The Statistics Seminar speaker for Wednesday, March 7, 2018, will be Joe Guinness, a visiting assistant professor within Cornell's Department of Biological Statistics and Computational Biology. Guinness studies modeling and computational issues that arise in the analysis of large spatial-temporal datasets, with a focus on applications in earth sciences, including soil, weather, and climate. He received his Ph.D. in 2012 from the University of Chicago, and is visiting us from NC State University, where he is an assistant professor in the Department of Statistics.
Talk: Spatial-Temporal Modeling in Environmental Statistics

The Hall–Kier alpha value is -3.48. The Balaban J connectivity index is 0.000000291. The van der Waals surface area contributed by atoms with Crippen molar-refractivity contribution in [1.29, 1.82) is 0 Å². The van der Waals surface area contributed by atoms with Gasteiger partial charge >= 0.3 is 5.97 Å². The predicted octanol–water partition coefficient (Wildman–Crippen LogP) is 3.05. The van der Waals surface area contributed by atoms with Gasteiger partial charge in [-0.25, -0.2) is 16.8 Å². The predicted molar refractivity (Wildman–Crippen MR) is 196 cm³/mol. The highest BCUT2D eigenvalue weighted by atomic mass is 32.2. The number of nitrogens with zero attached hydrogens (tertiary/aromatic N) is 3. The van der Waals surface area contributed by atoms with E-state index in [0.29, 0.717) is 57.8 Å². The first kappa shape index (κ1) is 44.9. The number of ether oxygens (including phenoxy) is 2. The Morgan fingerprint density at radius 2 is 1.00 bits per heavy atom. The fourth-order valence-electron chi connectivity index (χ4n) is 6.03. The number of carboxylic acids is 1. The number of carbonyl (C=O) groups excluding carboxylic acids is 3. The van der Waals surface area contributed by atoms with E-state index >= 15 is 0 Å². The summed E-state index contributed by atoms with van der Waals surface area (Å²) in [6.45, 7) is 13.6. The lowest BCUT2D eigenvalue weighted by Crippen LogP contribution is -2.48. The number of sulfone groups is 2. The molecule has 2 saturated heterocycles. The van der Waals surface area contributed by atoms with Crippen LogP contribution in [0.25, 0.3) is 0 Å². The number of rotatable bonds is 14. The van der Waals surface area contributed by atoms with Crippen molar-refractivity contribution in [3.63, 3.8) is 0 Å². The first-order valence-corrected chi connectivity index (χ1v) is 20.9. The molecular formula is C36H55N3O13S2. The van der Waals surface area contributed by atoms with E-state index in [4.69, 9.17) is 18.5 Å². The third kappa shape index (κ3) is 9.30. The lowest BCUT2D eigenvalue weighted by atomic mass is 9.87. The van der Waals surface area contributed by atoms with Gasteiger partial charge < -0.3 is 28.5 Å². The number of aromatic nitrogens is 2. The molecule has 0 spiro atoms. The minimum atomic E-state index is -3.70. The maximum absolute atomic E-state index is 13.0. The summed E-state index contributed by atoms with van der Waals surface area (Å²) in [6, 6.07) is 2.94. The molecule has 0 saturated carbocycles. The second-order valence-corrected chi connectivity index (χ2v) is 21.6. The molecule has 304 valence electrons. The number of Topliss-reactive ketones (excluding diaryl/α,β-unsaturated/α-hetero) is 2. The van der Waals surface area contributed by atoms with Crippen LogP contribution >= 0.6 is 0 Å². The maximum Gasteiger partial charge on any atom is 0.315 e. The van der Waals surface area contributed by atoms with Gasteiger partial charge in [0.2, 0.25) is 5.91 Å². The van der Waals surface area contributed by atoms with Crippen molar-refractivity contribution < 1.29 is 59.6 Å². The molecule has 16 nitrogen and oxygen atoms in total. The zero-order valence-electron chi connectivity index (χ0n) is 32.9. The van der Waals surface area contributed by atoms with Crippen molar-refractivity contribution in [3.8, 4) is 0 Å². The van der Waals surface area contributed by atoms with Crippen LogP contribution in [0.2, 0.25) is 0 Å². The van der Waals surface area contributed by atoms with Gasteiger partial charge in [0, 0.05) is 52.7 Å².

Abstract: This talk will give a brief overview of several projects involving modeling and computation for big spatial-temporal datasets, with applications in the environmental sciences. This includes general purpose statistical methodology for fast and accurate interpolation of heterogeneously sampled spatial-temporal datasets, applications to remote sensing, prediction of impacts of climate change on pine growth, and a study of arsenic binding in complex soil environments. The remainder of the talk will focus on an application of spatial-temporal modeling to the compression of climate model output. Data storage costs have become a limiting factor for climate research that relies on high resolution numerical simulations. Our recently introduced statistical compression methods target the storage of a lower-dimensional summary of the full dataset and a statistical (probabilistic) model for the full dataset given the lower-dimensional summary. We argue that this framework is capable achieving large compression ratios and is appropriate for climate model output, which contains valuable information about future large-scale trends, whereas projected small-scale variation is meaningful only through its statistical characteristics. This project is a collaboration with Dorit Hammerling of the National Center for Atmospheric Research.